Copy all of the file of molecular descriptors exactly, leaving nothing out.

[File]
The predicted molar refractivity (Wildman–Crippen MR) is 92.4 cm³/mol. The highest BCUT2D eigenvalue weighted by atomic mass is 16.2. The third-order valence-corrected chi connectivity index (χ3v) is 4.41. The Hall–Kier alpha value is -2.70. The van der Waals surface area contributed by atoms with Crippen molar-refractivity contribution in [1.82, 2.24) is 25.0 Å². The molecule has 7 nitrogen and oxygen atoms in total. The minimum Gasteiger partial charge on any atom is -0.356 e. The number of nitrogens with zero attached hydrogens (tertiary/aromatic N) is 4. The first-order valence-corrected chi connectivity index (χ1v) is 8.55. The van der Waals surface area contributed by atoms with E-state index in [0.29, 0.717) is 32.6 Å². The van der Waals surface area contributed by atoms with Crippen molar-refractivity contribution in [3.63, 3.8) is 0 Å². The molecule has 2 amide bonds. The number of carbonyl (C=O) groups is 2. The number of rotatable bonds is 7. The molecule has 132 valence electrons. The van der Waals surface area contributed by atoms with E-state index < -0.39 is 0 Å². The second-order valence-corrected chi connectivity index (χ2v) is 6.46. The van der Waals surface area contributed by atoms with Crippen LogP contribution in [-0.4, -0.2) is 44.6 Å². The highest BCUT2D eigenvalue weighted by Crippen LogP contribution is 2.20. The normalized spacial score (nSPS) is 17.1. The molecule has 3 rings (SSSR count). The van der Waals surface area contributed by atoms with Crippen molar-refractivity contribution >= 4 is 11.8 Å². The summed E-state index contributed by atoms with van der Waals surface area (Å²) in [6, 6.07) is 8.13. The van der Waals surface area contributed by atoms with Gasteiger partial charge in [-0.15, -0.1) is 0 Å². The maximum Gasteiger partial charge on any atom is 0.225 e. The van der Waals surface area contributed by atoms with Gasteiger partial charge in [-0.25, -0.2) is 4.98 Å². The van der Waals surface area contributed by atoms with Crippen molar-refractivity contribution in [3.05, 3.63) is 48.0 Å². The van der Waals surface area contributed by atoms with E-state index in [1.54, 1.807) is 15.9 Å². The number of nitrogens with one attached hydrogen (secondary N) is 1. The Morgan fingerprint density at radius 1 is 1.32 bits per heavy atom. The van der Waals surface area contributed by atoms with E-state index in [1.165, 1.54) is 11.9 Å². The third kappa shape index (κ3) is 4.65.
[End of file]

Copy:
The predicted molar refractivity (Wildman–Crippen MR) is 92.4 cm³/mol. The highest BCUT2D eigenvalue weighted by atomic mass is 16.2. The third-order valence-corrected chi connectivity index (χ3v) is 4.41. The Hall–Kier alpha value is -2.70. The van der Waals surface area contributed by atoms with Crippen molar-refractivity contribution in [1.82, 2.24) is 25.0 Å². The molecule has 7 nitrogen and oxygen atoms in total. The minimum Gasteiger partial charge on any atom is -0.356 e. The number of nitrogens with zero attached hydrogens (tertiary/aromatic N) is 4. The first-order valence-corrected chi connectivity index (χ1v) is 8.55. The van der Waals surface area contributed by atoms with E-state index in [0.29, 0.717) is 32.6 Å². The van der Waals surface area contributed by atoms with Crippen molar-refractivity contribution in [3.63, 3.8) is 0 Å². The molecule has 2 amide bonds. The number of carbonyl (C=O) groups is 2. The number of rotatable bonds is 7. The molecule has 132 valence electrons. The van der Waals surface area contributed by atoms with E-state index < -0.39 is 0 Å². The second-order valence-corrected chi connectivity index (χ2v) is 6.46. The van der Waals surface area contributed by atoms with Crippen LogP contribution in [-0.4, -0.2) is 44.6 Å². The highest BCUT2D eigenvalue weighted by Crippen LogP contribution is 2.20. The normalized spacial score (nSPS) is 17.1. The molecule has 3 rings (SSSR count). The van der Waals surface area contributed by atoms with Crippen molar-refractivity contribution >= 4 is 11.8 Å². The summed E-state index contributed by atoms with van der Waals surface area (Å²) in [6, 6.07) is 8.13. The van der Waals surface area contributed by atoms with Gasteiger partial charge in [-0.15, -0.1) is 0 Å². The maximum Gasteiger partial charge on any atom is 0.225 e. The van der Waals surface area contributed by atoms with Gasteiger partial charge in [-0.25, -0.2) is 4.98 Å². The van der Waals surface area contributed by atoms with Crippen molar-refractivity contribution in [3.05, 3.63) is 48.0 Å². The van der Waals surface area contributed by atoms with E-state index in [1.54, 1.807) is 15.9 Å². The number of nitrogens with one attached hydrogen (secondary N) is 1. The Morgan fingerprint density at radius 1 is 1.32 bits per heavy atom. The van der Waals surface area contributed by atoms with E-state index in [1.165, 1.54) is 11.9 Å². The third kappa shape index (κ3) is 4.65.